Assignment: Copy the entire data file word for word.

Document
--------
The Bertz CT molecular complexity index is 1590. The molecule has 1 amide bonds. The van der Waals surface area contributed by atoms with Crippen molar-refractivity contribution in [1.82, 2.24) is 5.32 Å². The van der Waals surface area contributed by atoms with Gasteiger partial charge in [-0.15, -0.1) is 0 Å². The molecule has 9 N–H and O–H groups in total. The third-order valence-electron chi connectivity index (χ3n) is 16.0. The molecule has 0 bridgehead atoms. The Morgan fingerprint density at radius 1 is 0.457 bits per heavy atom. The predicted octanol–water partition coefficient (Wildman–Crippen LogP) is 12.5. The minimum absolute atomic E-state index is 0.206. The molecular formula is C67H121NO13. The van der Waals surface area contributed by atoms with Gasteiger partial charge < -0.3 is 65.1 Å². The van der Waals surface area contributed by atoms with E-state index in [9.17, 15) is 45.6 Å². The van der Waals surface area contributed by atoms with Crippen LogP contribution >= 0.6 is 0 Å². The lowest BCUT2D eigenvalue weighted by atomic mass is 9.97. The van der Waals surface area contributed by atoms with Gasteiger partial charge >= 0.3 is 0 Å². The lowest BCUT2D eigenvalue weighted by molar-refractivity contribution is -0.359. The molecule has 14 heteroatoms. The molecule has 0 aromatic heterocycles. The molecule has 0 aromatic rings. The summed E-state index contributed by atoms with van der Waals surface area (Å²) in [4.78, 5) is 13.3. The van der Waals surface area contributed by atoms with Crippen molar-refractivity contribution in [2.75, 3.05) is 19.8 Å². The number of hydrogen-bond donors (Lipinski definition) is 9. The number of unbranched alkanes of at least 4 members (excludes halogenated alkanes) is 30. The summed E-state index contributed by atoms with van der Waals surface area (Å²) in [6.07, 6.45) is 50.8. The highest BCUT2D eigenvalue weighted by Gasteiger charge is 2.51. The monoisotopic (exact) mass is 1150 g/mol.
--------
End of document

The Bertz CT molecular complexity index is 1590. The molecule has 1 amide bonds. The van der Waals surface area contributed by atoms with Crippen molar-refractivity contribution in [1.82, 2.24) is 5.32 Å². The van der Waals surface area contributed by atoms with Gasteiger partial charge in [-0.15, -0.1) is 0 Å². The molecule has 9 N–H and O–H groups in total. The third-order valence-electron chi connectivity index (χ3n) is 16.0. The molecule has 0 bridgehead atoms. The Morgan fingerprint density at radius 1 is 0.457 bits per heavy atom. The predicted octanol–water partition coefficient (Wildman–Crippen LogP) is 12.5. The minimum absolute atomic E-state index is 0.206. The molecular formula is C67H121NO13. The van der Waals surface area contributed by atoms with Gasteiger partial charge < -0.3 is 65.1 Å². The van der Waals surface area contributed by atoms with E-state index in [9.17, 15) is 45.6 Å². The van der Waals surface area contributed by atoms with Crippen LogP contribution >= 0.6 is 0 Å². The lowest BCUT2D eigenvalue weighted by atomic mass is 9.97. The van der Waals surface area contributed by atoms with Gasteiger partial charge >= 0.3 is 0 Å². The lowest BCUT2D eigenvalue weighted by molar-refractivity contribution is -0.359. The molecule has 14 heteroatoms. The molecule has 0 aromatic heterocycles. The molecule has 0 aromatic rings. The summed E-state index contributed by atoms with van der Waals surface area (Å²) in [4.78, 5) is 13.3. The van der Waals surface area contributed by atoms with Crippen molar-refractivity contribution in [2.75, 3.05) is 19.8 Å². The number of hydrogen-bond donors (Lipinski definition) is 9. The number of unbranched alkanes of at least 4 members (excludes halogenated alkanes) is 30. The summed E-state index contributed by atoms with van der Waals surface area (Å²) in [6.07, 6.45) is 50.8. The highest BCUT2D eigenvalue weighted by Gasteiger charge is 2.51. The monoisotopic (exact) mass is 1150 g/mol.